Fennel-Roasted Pork Rack

A pork rack or pork rib roast is a cut from the rib area of the loin, somewhat equivalent to a standing beef rib roast. Although it requires some preparation on the previous day, the combination of tender roasted pork ribs and crispy crackling along with vegetables cooked in the juices and fat from the meat will make it a family favourite. 



Prep time 30 minutes (plus overnight drying)
Cook 1 hour 15 minutes (plus resting) 


  • 6-rib pork rack, skin on, about 1.5kg
  • 1 garlic clove, finely chopped
  • Finely grated zest and juice of 1 orange
  • Finely grated zest and juice of ½ lemon
  • 2½ tablespoons olive oil
  • 1 tablespoon fennel seeds
  • 2 teaspoons sea salt
  • 1kg sebago potatoes, cut into large wedges
  • 2 small fennel bulbs, tough outer layer removed, cut into wedges, fronds reserved
  • 1 brown onion or red onion, cut into wedges

1. Score the pork skin at 1cm  intervals with a sharp knife or scalpel, being careful not to cut through to the meat.

2. Combine the garlic, orange and lemon zest, 1 tablespoon of the oil and half the fennel seeds in a bowl, season with salt and pepper and rub all over the pork meat. Place the rack skin-side up on a tray.

3. Combine the sea salt and the remaining fennel seeds in a bowl, then rub all over the pork skin. Refrigerate uncovered overnight for the skin to dry out. Remove it from the refrigerator 2 hours before cooking to come to room temperature.

4. Preheat the oven to 220°C. Combine the potatoes, fennel wedges, onion, half the orange juice and remaining oil in a roasting tin and season generously with salt and pepper. Set the vegetables on the lowest rack of the oven. Place the pork, skin-side up, on a clean, lightly oiled oven rack, directly over the vegetables: all the beautiful fat and juices will drip into the tray. Roast for 20–30 minutes until the skin begins to crisp and crackling forms.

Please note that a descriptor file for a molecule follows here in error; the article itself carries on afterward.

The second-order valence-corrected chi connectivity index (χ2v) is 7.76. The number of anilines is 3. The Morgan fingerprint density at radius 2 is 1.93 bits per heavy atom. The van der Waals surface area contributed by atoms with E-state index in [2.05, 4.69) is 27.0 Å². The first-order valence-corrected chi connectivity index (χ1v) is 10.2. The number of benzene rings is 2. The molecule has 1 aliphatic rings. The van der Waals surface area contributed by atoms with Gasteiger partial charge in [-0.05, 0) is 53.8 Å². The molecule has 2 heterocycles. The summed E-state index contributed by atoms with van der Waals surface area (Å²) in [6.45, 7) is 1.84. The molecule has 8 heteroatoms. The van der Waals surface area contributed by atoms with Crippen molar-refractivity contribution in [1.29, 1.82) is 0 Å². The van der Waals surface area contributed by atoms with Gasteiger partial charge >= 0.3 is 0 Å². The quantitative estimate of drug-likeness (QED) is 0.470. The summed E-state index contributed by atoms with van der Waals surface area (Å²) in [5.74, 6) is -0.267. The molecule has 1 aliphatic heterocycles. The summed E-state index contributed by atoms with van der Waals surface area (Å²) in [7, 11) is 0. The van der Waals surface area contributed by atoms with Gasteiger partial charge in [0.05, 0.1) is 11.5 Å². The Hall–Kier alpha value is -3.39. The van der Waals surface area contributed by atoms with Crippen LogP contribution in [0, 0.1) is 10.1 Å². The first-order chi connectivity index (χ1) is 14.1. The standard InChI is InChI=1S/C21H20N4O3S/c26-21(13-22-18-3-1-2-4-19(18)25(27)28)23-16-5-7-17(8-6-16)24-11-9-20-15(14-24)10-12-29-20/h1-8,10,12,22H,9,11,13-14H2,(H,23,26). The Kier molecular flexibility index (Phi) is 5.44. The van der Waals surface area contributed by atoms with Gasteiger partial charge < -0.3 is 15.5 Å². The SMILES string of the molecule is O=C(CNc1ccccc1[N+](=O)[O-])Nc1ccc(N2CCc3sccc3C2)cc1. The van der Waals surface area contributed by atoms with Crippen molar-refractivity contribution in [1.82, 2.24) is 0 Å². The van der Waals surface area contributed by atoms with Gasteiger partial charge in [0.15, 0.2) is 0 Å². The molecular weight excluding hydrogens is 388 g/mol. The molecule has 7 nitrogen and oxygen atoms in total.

5. Reduce the oven temperature to 160°C and leave the door ajar slightly for a few minutes to help the oven to cool. Continue to roast the pork, turning occasionally if necessary so it cooks and crackles evenly, for 40–45 minutes until cooked to medium: internal temperature will read 58°C and the meat will continue to cook as it rests. Cover the pork very loosely with foil and set aside to rest for 30 minutes. Cover the vegetables with foil and keep them warm.

6. To carve, place the pork crackling-side down on a board and slice between the rib bones. Squeeze the orange and lemon juices into the resting juices. Serve the pork with roasted vegetables and resting juices, scattered with fennel fronds.

NOTES: You’ll need to begin this recipe a day ahead to allow the pork skin to dry out and create crisp crackling.

To calculate the cooking time for cooking temperature, allow 15 minutes per 450g for medium. The meat will continue to cook as it rests.

Any leftover pork and crackling are excellent in sandwiches. If there are leftover roast vegetables too, try making a salad: toss with bitter leaves, leftover sliced pork and a simple vinaigrette dressing.